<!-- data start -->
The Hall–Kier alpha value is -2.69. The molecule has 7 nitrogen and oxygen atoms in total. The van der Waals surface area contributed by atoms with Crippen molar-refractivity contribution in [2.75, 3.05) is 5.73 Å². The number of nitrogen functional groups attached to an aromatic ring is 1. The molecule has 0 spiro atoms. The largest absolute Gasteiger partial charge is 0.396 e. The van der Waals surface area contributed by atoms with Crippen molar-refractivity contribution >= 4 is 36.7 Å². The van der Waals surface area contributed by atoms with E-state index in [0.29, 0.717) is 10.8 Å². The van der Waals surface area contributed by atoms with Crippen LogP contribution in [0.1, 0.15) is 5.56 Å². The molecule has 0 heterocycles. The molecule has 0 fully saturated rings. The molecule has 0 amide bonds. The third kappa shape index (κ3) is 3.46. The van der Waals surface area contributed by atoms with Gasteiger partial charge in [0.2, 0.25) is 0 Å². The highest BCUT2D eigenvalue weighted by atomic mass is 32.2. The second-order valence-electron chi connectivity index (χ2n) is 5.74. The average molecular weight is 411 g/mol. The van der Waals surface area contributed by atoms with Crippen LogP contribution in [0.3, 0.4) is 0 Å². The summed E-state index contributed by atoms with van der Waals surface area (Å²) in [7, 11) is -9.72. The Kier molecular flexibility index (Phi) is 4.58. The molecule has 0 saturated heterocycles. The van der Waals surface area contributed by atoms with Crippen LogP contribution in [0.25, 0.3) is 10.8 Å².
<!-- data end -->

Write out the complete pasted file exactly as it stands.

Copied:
The Hall–Kier alpha value is -2.69. The molecule has 7 nitrogen and oxygen atoms in total. The van der Waals surface area contributed by atoms with Crippen molar-refractivity contribution in [2.75, 3.05) is 5.73 Å². The number of nitrogen functional groups attached to an aromatic ring is 1. The molecule has 0 spiro atoms. The largest absolute Gasteiger partial charge is 0.396 e. The van der Waals surface area contributed by atoms with Crippen molar-refractivity contribution >= 4 is 36.7 Å². The van der Waals surface area contributed by atoms with E-state index in [0.29, 0.717) is 10.8 Å². The van der Waals surface area contributed by atoms with Crippen LogP contribution in [0.1, 0.15) is 5.56 Å². The molecule has 0 heterocycles. The molecule has 0 fully saturated rings. The molecule has 0 amide bonds. The third kappa shape index (κ3) is 3.46. The van der Waals surface area contributed by atoms with Gasteiger partial charge in [0.2, 0.25) is 0 Å². The highest BCUT2D eigenvalue weighted by atomic mass is 32.2. The second-order valence-electron chi connectivity index (χ2n) is 5.74. The average molecular weight is 411 g/mol. The van der Waals surface area contributed by atoms with Crippen LogP contribution in [0.3, 0.4) is 0 Å². The summed E-state index contributed by atoms with van der Waals surface area (Å²) in [7, 11) is -9.72. The Kier molecular flexibility index (Phi) is 4.58. The molecule has 0 saturated heterocycles. The van der Waals surface area contributed by atoms with Crippen LogP contribution in [0.25, 0.3) is 10.8 Å².